By Supply Chain Dive
This article was published in Supply Chain Dive June 7, 2021. We are sharing because it explores the many facets of reshoring and sourcing decisions.
Total cost of ownership is the top factor manufacturers consider when making reshoring decisions, according to the State of North American Manufacturing 2021 Annual Report.
Of the 337 qualified respondents surveyed by Thomas for the report, 23% said total cost of ownership outweighed proximity to market, demand for U.S.-made products and exposure to shipping disruptions, as the most important metric to consider when deciding to reshore an element of their supply chain.
Inventory availability, lead times and price per unit or service are the most important factors manufacturers consider when vetting new suppliers, as 100% of the 343 respondents who were asked to rank the importance of the factors said these were at least "moderately important" to their decisions.
Keeping a keen eye on cost has always been part of the culture within procurement departments, but Tony Uphoff, president and CEO at Thomas, says recent events are causing a shift in how cost is evaluated.
"Our survey shows a more thoughtful analysis of cost, as in total cost," said Tony Uphoff, president and CEO at Thomas, as manufacturers reevaluate the underlying mathematics that led to offshoring in the first place. "It's not just a per-unit manufacturing basis. It's the time, the distance, the cost of logistics."
The shift may have more to do with market conditions than an overhaul in corporate thinking. The COVID-19 pandemic exposed structural weaknesses in the way global supply chains were built. As closed offshore facilities, container shortages and volatile demand patterns spurred logistics and production challenges, many U.S. companies didn't have domestic suppliers in their network to turn to for help.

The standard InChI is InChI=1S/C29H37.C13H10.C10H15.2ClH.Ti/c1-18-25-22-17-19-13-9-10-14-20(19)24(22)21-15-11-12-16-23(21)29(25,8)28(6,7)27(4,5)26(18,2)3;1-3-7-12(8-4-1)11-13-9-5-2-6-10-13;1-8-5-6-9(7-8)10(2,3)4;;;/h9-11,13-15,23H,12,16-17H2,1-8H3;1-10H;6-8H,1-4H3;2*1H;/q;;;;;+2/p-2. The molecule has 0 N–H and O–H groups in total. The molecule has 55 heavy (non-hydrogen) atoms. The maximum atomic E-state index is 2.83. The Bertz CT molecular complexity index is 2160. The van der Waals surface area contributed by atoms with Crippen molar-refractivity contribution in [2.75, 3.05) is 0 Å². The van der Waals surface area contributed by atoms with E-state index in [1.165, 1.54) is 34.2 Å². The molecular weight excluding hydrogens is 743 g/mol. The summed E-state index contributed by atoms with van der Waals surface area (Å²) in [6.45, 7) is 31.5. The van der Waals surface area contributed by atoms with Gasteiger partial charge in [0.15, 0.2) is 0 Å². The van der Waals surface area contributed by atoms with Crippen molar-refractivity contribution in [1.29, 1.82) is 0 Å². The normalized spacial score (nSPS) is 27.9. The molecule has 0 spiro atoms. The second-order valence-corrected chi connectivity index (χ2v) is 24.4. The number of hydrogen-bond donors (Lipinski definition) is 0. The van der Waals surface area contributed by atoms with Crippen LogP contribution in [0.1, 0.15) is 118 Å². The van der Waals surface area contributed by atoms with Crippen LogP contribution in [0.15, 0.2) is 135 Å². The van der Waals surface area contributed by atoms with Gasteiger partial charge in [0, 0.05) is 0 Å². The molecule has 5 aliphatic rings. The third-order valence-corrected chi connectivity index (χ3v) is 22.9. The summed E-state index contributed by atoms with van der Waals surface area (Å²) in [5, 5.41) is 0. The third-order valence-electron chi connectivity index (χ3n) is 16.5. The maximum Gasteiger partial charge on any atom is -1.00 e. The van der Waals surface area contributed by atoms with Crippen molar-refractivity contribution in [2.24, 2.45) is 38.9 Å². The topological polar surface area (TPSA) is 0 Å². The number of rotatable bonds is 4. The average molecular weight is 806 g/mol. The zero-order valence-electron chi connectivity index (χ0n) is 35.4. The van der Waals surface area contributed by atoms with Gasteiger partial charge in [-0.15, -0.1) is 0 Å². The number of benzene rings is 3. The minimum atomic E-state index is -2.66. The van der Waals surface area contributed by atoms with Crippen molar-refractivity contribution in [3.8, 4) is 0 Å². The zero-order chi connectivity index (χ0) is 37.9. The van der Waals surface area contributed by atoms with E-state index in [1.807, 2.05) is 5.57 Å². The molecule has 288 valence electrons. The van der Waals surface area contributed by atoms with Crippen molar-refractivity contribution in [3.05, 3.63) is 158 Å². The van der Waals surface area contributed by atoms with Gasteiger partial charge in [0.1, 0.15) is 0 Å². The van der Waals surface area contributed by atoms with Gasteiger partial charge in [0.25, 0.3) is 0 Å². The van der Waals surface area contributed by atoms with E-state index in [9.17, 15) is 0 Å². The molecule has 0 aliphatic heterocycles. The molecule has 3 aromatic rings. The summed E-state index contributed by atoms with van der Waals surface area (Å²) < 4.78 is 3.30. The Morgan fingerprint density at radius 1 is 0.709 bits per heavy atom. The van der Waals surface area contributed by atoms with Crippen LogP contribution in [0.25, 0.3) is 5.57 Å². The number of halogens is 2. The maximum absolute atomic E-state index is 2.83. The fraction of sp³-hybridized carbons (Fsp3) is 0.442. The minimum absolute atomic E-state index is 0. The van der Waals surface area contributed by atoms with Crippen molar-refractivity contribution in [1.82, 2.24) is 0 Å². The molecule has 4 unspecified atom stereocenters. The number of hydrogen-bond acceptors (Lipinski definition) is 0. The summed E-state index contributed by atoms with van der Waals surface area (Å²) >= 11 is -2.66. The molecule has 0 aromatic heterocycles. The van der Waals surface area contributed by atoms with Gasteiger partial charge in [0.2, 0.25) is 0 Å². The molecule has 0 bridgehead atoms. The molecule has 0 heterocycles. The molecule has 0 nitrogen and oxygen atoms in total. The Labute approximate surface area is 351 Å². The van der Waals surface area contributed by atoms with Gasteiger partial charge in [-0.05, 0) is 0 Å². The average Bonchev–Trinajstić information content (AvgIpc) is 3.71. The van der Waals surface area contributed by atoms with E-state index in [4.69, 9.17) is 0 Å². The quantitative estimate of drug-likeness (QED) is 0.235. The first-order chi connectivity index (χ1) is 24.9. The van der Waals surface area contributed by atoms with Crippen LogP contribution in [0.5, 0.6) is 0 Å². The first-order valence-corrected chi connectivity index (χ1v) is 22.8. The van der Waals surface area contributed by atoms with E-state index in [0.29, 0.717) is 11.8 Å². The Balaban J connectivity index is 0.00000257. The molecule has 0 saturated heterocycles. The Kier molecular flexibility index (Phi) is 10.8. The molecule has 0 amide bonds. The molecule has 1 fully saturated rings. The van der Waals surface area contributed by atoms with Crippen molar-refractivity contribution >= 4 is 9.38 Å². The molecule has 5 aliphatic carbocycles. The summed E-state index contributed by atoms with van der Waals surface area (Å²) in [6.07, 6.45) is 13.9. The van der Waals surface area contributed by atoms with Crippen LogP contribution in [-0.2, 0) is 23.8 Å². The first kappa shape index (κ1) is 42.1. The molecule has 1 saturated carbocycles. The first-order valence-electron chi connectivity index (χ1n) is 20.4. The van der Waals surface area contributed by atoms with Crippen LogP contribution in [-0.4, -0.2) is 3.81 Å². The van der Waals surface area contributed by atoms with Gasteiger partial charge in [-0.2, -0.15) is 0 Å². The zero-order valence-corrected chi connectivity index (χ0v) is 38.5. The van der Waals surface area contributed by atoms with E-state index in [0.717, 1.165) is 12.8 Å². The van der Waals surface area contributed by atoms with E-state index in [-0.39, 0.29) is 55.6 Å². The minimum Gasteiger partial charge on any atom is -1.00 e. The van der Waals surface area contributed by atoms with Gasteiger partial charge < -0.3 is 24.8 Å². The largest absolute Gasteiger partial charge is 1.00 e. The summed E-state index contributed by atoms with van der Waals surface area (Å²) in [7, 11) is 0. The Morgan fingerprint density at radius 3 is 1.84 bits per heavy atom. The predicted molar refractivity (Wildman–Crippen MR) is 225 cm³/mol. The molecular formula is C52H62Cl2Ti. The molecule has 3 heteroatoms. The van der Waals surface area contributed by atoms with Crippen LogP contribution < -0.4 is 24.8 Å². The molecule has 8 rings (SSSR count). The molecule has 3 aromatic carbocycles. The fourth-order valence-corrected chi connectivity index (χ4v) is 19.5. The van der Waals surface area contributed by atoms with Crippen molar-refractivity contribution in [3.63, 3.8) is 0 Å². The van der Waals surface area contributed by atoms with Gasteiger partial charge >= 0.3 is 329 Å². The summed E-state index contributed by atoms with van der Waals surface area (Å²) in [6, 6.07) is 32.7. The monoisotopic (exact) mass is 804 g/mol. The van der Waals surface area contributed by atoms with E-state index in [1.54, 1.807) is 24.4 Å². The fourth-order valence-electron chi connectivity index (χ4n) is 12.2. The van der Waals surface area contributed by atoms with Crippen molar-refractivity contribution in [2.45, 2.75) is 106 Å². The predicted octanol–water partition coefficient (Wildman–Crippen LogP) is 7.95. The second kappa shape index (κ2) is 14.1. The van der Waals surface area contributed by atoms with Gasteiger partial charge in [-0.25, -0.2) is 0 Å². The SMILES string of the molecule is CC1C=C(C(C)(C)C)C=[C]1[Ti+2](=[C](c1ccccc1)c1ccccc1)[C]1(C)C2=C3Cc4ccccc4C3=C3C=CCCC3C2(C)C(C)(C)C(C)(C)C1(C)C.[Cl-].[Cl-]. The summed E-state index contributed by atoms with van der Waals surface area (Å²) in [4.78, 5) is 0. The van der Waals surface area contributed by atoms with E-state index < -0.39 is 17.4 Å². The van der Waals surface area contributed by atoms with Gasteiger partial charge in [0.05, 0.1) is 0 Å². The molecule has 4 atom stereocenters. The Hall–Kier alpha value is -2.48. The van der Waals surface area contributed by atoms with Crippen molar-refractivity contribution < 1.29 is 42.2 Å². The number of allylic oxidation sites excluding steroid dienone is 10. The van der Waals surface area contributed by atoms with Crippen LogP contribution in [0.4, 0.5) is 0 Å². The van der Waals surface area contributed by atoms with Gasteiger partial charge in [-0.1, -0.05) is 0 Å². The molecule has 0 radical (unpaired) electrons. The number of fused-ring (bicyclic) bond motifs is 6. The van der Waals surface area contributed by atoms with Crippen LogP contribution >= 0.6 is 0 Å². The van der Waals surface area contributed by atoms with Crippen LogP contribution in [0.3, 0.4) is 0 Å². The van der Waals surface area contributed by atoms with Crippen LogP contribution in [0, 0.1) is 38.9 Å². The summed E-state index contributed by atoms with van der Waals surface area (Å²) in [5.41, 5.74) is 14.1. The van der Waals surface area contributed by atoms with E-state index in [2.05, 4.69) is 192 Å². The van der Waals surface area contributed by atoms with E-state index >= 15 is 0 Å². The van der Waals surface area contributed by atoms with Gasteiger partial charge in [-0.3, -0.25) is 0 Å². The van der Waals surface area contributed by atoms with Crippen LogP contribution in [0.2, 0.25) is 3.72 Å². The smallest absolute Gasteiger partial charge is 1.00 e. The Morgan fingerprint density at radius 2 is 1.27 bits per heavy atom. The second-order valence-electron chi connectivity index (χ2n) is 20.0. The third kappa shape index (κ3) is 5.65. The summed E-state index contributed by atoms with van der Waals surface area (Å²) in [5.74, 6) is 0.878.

In other words, risk became reality for many companies in 2020. And for each risk event, there was an associated cost that may not have been calculated when suppliers were first vetted.
Other surveys suggest this heightened awareness of risk is one of the main drivers of sourcing shifts. Everstream published a survey in April, outlining a need to "reduce risk concentration" as the main reason its respondents sought to shift its sourcing or manufacturing "elsewhere."
This dynamic may be behind some of the high demand in the market right now, according to Uphoff, as companies seek secondary or tertiary suppliers, or seek to overstock in order to control risk.
"Can you imagine how many CEOs have been meeting with boards over the last 18 months, and boards have said, let's make sure that we don't get caught upside down in our supply chain," said Uphoff.
Anecdotes in the May 2021 Manufacturing ISM Report on Business suggest the sustained impact of risk events, which have led to long lead times and supply shortages at a time of high demand, is driving manufacturers to reevaluate their sourcing strategies:
A nonmetallic mineral products provider said, "Demand is strong, but what good is that if you cannot get the materials needed to produce your finished goods?"
A transportation equipment provider that participated in the same ISM survey said, "Ongoing component shortages are driving dual sourcing and longer-term supply plans to be implemented."
(ISM does not publish the identities of its respondents, but provides notable quotes from their survey participants in its monthly reports.)
In response to this mismatch, companies like HP and Dell have altered their supply chain strategies. Dell plans to prioritize orders for its "long-term and better customers", while HP plans to increase its inventories and sign longer-term contracts.
"We expect supply constraints to continue at least through the end of 2021," HP's President and CEO Enrique Lores recently said on his company's earnings call.